AI technologies have the potential to transform the practice of law by enhancing the efficiency and quality of legal work. On one level, AI systems are simply tools- no different from email services or word processes. On another, they present unique risks. While they are simply ‘tools’, there are some unique characteristics that need careful consideration: including whether confidential data is used to ‘train’ an AI model, and whether lawyers are able to continue to exercise professional judgment.
As AI becomes more prevalent, lawyers will need to develop competence with these advanced technologies to deliver the best possible service to their clients, and we believe to satisfy their duty to clients under professional conduct rules. They must understand how AI tools work, evaluate their strengths and limitations, and properly supervise the results.
Some argue that overreliance on AI could compromise a lawyer’s professional independence or judgment. If lawyers follow AI recommendations without question or are unable to properly evaluate AI outputs due to a lack of technical skill, they may not be exercising independent judgment as required by conduct rules. However, when properly supervised by lawyers with competence in the technology, AI can enhance legal judgment rather than replace it.
Lawyers must critically evaluate AI results in the same way they would work from junior colleagues and be capable of reaching their own conclusions. With diligent oversight and an understanding of its capabilities, AI can support lawyer independence rather than undermine it. We talk more about supervision of AI systems below.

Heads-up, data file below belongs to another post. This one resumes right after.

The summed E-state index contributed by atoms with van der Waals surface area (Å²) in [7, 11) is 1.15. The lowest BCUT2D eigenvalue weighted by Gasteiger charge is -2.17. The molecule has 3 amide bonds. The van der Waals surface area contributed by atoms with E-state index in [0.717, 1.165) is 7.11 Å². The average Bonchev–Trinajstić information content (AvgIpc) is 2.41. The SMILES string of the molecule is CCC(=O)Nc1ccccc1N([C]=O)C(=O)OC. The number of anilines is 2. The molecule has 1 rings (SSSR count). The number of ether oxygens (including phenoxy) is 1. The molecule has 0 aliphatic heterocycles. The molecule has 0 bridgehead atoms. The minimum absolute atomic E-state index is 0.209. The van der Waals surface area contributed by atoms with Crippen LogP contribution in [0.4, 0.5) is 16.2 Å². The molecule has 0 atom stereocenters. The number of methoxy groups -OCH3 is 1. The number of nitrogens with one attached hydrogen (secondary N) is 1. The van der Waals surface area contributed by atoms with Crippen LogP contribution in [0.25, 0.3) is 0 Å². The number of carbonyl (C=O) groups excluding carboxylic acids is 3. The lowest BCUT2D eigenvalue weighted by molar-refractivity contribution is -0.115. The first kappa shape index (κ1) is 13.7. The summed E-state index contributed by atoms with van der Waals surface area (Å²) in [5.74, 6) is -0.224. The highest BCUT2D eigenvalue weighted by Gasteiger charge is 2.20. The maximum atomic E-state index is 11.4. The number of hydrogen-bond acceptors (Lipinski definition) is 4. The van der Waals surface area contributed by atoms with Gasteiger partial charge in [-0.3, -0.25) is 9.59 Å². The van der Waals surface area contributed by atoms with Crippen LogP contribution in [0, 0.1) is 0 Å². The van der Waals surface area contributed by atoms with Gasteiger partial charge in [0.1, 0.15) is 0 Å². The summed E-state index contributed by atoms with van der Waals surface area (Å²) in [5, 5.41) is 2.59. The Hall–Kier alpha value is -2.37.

Knowledge and Skill
Most professional conduct rules impose a duty of competence, requiring lawyers to have proper knowledge and skill in the law and legal practice. In some jurisdictions understanding technology is specifically acknowledged as a professional responsibility.
Comment 8 to the ABA Model Rules notes, this duty extends to “the benefits and risks associated with relevant technology.” Lawyers must keep abreast of AI tools, get proper training, and understand how to evaluate AI outputs. In Victoria, a Practice Note issued by the Supreme Court of Victoria states that “the use of common technologies is a core skill for lawyers and a basic component of all legal practice.” Pursuant to the Uniform Rules, a solicitor must provide clear and timely advice to assist a client to understand relevant legal issues and to make informed choices about action to be taken during the course of a matter, consistent with the terms of the engagement. AI systems can assist a lawyer in both ensuring that advice is clear and timely in that it can act as a quality control measure, can improve the clarity of advice, and can do so very quickly.
The need for lawyers to understand and properly apply AI is clear, AI can (and will get better at) improve outcomes and reduce the risk of overcharging and providing a substandard service. However, lawyers must also understand the limitations and risks of any AI tool to properly advise clients on its use and oversee its role. This requires ‘supervision.’